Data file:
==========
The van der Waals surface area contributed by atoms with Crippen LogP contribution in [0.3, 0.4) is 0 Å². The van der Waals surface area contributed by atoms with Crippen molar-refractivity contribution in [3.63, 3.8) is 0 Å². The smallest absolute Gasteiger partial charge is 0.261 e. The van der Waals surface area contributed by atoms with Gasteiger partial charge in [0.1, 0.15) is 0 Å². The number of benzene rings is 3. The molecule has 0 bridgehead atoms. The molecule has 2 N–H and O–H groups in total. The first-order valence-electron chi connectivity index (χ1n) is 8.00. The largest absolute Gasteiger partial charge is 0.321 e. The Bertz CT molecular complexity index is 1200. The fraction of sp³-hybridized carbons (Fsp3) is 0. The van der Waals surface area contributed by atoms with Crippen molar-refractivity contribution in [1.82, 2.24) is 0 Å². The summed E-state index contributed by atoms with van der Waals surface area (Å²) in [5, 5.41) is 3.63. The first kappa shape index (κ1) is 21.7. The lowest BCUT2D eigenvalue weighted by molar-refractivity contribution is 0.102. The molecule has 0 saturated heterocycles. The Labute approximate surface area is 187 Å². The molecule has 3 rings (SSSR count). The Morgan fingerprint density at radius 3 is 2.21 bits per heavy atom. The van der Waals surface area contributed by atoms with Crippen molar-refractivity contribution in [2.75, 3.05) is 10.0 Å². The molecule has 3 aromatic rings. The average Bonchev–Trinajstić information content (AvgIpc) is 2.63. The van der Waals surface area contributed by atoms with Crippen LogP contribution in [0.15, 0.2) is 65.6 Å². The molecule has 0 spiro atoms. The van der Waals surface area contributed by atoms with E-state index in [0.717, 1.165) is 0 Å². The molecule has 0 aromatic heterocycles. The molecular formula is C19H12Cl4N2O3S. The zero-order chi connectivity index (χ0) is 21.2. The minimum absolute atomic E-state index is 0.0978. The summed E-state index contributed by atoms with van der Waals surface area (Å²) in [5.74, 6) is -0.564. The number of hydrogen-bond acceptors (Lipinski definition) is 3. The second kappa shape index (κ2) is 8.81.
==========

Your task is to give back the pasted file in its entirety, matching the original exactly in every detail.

The van der Waals surface area contributed by atoms with Crippen LogP contribution in [0.3, 0.4) is 0 Å². The van der Waals surface area contributed by atoms with Crippen molar-refractivity contribution in [3.63, 3.8) is 0 Å². The smallest absolute Gasteiger partial charge is 0.261 e. The van der Waals surface area contributed by atoms with Gasteiger partial charge in [0.1, 0.15) is 0 Å². The number of benzene rings is 3. The molecule has 0 bridgehead atoms. The molecule has 2 N–H and O–H groups in total. The first-order valence-electron chi connectivity index (χ1n) is 8.00. The largest absolute Gasteiger partial charge is 0.321 e. The Bertz CT molecular complexity index is 1200. The fraction of sp³-hybridized carbons (Fsp3) is 0. The van der Waals surface area contributed by atoms with Crippen molar-refractivity contribution in [1.82, 2.24) is 0 Å². The summed E-state index contributed by atoms with van der Waals surface area (Å²) in [5, 5.41) is 3.63. The first kappa shape index (κ1) is 21.7. The lowest BCUT2D eigenvalue weighted by molar-refractivity contribution is 0.102. The molecule has 0 saturated heterocycles. The Labute approximate surface area is 187 Å². The molecule has 3 rings (SSSR count). The Morgan fingerprint density at radius 3 is 2.21 bits per heavy atom. The van der Waals surface area contributed by atoms with Crippen molar-refractivity contribution in [2.75, 3.05) is 10.0 Å². The molecule has 3 aromatic rings. The average Bonchev–Trinajstić information content (AvgIpc) is 2.63. The van der Waals surface area contributed by atoms with Crippen LogP contribution in [0.15, 0.2) is 65.6 Å². The molecule has 0 spiro atoms. The van der Waals surface area contributed by atoms with E-state index in [0.717, 1.165) is 0 Å². The molecule has 0 aromatic heterocycles. The molecular formula is C19H12Cl4N2O3S. The zero-order chi connectivity index (χ0) is 21.2. The minimum absolute atomic E-state index is 0.0978. The summed E-state index contributed by atoms with van der Waals surface area (Å²) in [5.74, 6) is -0.564. The number of hydrogen-bond acceptors (Lipinski definition) is 3. The second kappa shape index (κ2) is 8.81.